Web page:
October 9, 2013 at 5:34 p.m. ( | suggest removal )

Indian tribe that purchased North Lawrence property involved in casino-related lawsuit

details, details: http://www.tulsaworld.com/site/printe...

"Some of the attorneys involved in the Delaware deal - Tulsa attorney Vicki Sousa and Luis Figueredo of Palmetto Bay, Fla. - are also associated with the court-battled casino in Broken Arrow proposed by the Kialegee Tribal Town and developers from Florida and Chicago. River Trails' lawsuit, which is filed in U.S. District Court in Tulsa, alleges that a May 2010 development agreement gave River Trails exclusive authority to develop a casino on the tribe's former lands in Ohio that would be placed in trust. It was signed by then-Chief Jerry Douglas, DEA president Wayne Stull, and River Trails managing member Rudy Gerbus of Ohio. The tribe is considered to be landless and cannot place any land into trust within 14 counties in Oklahoma because of a past agreement with the Cherokee Nation, records show."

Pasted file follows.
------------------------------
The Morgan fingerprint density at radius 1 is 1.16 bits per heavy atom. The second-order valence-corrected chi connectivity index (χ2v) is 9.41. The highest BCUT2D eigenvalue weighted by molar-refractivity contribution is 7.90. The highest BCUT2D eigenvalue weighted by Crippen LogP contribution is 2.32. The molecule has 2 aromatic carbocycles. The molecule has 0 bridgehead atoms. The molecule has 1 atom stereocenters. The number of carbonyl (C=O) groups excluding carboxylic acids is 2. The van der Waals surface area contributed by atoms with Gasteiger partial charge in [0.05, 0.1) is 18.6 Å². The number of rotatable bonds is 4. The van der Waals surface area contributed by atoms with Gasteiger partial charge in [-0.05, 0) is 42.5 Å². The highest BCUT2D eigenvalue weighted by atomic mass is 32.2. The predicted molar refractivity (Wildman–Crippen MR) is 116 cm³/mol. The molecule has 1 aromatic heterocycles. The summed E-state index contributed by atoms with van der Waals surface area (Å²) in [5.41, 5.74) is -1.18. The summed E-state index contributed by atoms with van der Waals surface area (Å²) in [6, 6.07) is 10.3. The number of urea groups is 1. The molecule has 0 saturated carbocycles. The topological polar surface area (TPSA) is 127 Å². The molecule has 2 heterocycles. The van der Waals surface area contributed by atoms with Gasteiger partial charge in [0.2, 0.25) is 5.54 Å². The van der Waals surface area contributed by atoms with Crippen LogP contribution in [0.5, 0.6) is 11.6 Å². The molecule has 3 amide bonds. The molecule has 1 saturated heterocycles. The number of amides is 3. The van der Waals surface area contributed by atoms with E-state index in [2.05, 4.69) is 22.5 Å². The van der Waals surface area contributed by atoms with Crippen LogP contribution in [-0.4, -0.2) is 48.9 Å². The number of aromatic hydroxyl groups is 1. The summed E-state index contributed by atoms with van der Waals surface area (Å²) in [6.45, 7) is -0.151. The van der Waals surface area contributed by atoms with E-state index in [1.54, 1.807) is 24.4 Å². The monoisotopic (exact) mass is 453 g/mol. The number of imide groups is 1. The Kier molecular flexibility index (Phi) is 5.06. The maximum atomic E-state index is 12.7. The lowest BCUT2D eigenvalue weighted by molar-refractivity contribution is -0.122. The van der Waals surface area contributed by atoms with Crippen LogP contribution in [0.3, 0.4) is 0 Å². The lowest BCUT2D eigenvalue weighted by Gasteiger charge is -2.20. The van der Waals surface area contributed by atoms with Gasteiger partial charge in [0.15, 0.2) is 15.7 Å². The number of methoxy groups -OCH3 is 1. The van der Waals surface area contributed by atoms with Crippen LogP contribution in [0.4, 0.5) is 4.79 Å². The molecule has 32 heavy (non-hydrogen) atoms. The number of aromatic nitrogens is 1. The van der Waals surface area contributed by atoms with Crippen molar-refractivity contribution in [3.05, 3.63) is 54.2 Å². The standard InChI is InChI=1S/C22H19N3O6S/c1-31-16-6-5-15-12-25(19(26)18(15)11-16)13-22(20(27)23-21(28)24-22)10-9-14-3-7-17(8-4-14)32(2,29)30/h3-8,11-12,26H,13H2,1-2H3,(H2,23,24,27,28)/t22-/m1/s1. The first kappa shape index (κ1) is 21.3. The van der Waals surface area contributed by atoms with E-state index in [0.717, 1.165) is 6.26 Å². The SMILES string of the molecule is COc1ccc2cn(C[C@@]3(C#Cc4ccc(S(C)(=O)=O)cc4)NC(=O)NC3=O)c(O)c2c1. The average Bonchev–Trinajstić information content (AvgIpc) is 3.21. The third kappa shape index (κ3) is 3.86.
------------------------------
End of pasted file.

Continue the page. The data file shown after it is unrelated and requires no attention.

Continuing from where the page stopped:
I wonder if any of the two big local developers are going to get in on this deal - if they do, it's pretty much a done deal - and if they don't, it's toast.

And, while we're at it, since all of the land in Lawrence was part of an Indian reservation, the land under part of a Lawrence hotel - or on the lot - could be placed into trust by a tribe, and the tribe could get a gaming compact with the State...

August 9, 2013 at 2:29 p.m. ( | suggest removal )

Opinion: Verdict leaves key question unanswered

If Martin was wearing a hoody, and Zimmerman was following him from behind, and it was a dark night and raining, there's no way that Zimmerman could tell which race Martin was a member of. Think about it a bit - the only point at which Zimmerman found out that Martin was black was when Martin closed the distance between them, threw the punch, broke Zimmerman's nose, and knocked him to the ground. Up until then, Martin was a suspicious guy walking around the neighborhood, a neighborhood that had suffered a rash of residential burglaries. The hoody obscured Martin's race.

July 16, 2013 at 12:17 p.m. ( | suggest removal )

Opinion: Islam should seek return to tolerance